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Garland Arrives in Style, Everyone Speculates about Gonzalez

It was nice of Jon Garland to finally arrive at the party. Sure, the ERA has been pretty, but that’s mostly because he keeps putting his defense to sleep.

I fell asleep a few times during Tuesday’s victory over the Marlins, although Garland isn’t to blame (I’m fighting a little bug, nothing serious). He pitched a terrific game.

It didn’t start out that way. Garland needed 30 pitches to get through the first inning and took the count full against five of the first seven batters he faced. But his pitches were moving and eventually he settled down to work six strong innings and tie a career high with 10 strikeouts.

Garland grew increasingly efficient as the game progressed:

Inn Pit
1st  30
2nd  19
3rd  15
4th  12
5th  10
6th  19

Well, not the sixth, but you get the point. Actually, Garland may have done his best work in the sixth. After allowing leadoff singles to Cameron Maybin and Chris Coghlan, he induced the dangerous Hanley Ramirez to rap into a 4-6-3 double play. Maybin scored from third, but the rally was over. Garland fanned Jorge Cantu to end the inning without further damage.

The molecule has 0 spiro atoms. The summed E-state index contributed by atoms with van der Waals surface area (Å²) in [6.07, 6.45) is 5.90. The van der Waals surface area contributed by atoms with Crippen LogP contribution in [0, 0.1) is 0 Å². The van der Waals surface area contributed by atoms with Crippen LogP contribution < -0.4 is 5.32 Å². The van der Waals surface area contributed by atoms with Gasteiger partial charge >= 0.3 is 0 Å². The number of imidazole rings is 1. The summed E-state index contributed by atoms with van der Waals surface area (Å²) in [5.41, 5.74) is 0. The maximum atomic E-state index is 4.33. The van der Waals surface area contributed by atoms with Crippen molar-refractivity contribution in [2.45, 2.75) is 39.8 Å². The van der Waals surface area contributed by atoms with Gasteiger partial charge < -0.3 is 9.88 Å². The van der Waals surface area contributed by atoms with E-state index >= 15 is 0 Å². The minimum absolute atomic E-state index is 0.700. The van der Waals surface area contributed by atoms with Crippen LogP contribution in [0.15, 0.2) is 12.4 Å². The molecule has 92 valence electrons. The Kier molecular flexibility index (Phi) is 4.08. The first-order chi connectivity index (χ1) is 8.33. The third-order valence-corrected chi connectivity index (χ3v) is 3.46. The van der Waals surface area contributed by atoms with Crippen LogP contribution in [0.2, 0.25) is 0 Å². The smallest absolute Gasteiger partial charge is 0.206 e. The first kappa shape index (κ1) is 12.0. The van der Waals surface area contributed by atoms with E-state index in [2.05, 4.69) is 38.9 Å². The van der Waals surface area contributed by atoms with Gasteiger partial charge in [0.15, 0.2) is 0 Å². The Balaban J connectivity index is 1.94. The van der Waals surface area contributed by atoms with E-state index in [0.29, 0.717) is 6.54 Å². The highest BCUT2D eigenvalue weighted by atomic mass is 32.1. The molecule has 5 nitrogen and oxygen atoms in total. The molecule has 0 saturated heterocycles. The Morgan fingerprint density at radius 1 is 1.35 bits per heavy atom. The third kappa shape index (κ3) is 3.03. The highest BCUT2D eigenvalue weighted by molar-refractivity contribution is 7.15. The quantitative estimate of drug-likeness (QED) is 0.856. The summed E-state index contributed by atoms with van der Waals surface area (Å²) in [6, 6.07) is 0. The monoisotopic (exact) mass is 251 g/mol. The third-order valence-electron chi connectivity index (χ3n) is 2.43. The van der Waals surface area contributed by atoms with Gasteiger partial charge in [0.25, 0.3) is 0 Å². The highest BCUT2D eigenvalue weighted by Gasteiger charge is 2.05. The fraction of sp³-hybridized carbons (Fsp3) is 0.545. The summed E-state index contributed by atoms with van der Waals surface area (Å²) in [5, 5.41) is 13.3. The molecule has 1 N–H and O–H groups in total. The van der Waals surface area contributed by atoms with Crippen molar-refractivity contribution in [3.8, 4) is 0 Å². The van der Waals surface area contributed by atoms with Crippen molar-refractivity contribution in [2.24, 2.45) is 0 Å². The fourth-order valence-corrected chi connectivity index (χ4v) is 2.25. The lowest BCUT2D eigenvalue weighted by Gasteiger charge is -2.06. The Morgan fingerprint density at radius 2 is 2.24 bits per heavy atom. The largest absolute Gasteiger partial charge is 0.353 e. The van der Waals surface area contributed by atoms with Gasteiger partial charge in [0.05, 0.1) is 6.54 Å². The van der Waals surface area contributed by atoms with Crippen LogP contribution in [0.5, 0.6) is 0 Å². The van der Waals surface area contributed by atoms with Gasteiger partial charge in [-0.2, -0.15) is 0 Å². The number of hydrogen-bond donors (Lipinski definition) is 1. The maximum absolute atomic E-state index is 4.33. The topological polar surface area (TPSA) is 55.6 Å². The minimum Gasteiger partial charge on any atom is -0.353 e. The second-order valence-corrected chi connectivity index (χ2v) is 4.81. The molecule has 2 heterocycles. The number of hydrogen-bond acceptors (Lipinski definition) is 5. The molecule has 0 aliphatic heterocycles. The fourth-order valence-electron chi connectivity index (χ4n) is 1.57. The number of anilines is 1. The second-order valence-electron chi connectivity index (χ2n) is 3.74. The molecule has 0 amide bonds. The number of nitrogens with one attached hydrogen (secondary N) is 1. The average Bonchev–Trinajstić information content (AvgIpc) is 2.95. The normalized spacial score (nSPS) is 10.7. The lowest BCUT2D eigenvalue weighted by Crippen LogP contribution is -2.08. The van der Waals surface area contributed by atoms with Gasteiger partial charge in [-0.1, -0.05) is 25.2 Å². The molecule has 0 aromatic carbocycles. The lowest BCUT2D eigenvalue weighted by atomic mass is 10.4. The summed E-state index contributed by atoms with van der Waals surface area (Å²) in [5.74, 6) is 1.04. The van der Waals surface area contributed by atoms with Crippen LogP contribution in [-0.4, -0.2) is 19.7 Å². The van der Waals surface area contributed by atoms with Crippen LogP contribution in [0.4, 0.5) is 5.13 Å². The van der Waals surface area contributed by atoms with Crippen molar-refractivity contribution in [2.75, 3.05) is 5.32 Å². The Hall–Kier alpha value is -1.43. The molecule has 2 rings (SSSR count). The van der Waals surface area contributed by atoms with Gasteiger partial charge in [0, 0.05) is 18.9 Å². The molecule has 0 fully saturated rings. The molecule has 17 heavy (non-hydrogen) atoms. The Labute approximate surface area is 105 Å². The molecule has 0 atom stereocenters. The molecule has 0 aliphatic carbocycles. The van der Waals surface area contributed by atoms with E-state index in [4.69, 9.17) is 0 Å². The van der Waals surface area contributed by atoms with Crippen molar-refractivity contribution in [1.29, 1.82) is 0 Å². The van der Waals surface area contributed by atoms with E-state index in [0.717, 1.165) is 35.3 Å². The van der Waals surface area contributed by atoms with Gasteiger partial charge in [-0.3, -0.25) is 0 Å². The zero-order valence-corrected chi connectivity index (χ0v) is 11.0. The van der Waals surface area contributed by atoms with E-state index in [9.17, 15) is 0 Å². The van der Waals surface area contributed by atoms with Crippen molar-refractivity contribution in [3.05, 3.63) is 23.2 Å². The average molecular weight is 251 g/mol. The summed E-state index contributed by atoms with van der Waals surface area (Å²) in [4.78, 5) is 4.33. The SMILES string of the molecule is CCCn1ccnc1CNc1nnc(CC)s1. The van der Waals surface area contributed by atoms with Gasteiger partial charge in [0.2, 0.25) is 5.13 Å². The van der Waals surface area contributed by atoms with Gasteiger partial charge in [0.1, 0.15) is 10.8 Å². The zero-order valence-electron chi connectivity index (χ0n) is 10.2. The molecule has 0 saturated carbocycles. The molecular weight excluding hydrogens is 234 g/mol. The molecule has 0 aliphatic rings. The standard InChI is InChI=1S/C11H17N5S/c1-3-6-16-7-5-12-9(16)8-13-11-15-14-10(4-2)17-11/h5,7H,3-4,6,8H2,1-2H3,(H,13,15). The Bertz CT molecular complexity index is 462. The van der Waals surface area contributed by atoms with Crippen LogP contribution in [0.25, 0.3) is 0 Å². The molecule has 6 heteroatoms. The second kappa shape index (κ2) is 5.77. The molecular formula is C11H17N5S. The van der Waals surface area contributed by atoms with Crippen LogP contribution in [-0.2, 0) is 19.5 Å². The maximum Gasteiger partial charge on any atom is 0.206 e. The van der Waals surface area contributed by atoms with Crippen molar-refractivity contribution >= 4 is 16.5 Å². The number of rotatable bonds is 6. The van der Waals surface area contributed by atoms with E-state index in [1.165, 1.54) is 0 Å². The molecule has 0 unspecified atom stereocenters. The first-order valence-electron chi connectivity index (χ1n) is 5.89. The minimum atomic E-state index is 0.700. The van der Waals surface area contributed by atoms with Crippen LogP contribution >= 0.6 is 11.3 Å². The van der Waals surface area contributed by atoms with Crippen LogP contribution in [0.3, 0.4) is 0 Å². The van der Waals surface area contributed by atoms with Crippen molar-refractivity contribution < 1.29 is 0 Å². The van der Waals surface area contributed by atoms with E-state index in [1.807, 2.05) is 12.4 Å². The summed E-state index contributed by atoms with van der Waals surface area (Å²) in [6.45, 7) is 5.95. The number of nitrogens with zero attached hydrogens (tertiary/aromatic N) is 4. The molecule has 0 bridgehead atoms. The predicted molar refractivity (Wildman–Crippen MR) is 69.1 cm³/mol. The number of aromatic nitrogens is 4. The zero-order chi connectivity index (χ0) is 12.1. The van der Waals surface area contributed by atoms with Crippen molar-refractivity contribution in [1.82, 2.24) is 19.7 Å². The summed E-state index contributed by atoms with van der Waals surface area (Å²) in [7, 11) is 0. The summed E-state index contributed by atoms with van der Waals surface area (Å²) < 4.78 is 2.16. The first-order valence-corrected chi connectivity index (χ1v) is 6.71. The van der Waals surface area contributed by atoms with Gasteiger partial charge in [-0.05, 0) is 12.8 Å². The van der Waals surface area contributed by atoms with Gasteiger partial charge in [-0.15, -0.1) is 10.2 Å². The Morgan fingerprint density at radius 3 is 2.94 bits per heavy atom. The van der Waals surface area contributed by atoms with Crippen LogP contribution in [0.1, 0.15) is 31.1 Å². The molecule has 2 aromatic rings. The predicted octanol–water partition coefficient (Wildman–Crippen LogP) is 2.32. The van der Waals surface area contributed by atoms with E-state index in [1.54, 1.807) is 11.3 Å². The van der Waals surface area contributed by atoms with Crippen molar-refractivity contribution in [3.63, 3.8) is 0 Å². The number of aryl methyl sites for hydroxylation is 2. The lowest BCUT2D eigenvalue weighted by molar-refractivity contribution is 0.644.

Luke Gregerson was his usual dominant self on the mound. He struck out the side in the seventh, allowing only a bloop single to Gaby Sanchez on one of the most defensive swings you’ll ever see. Dick Enberg described it as “blocking” the ball. Sanchez’s hit snapped a string of 26 straight batters retired by Gregerson.

Mike Adams rebounded from his recent implosion in Cincinnati to set down the Marlins in order in the eighth. Heath Bell, thrust into an “easy save” situation, made things interesting at the end. After Ramirez and Cantu led off the ninth with singles, Dan Uggla crushed a ball to deepest center field for the first out. John Baker then struck out, bringing up Sanchez, who hit a sinking liner to right that had extra bases written all over it until Will Venable came flying in to make a spectacular diving catch to end the game.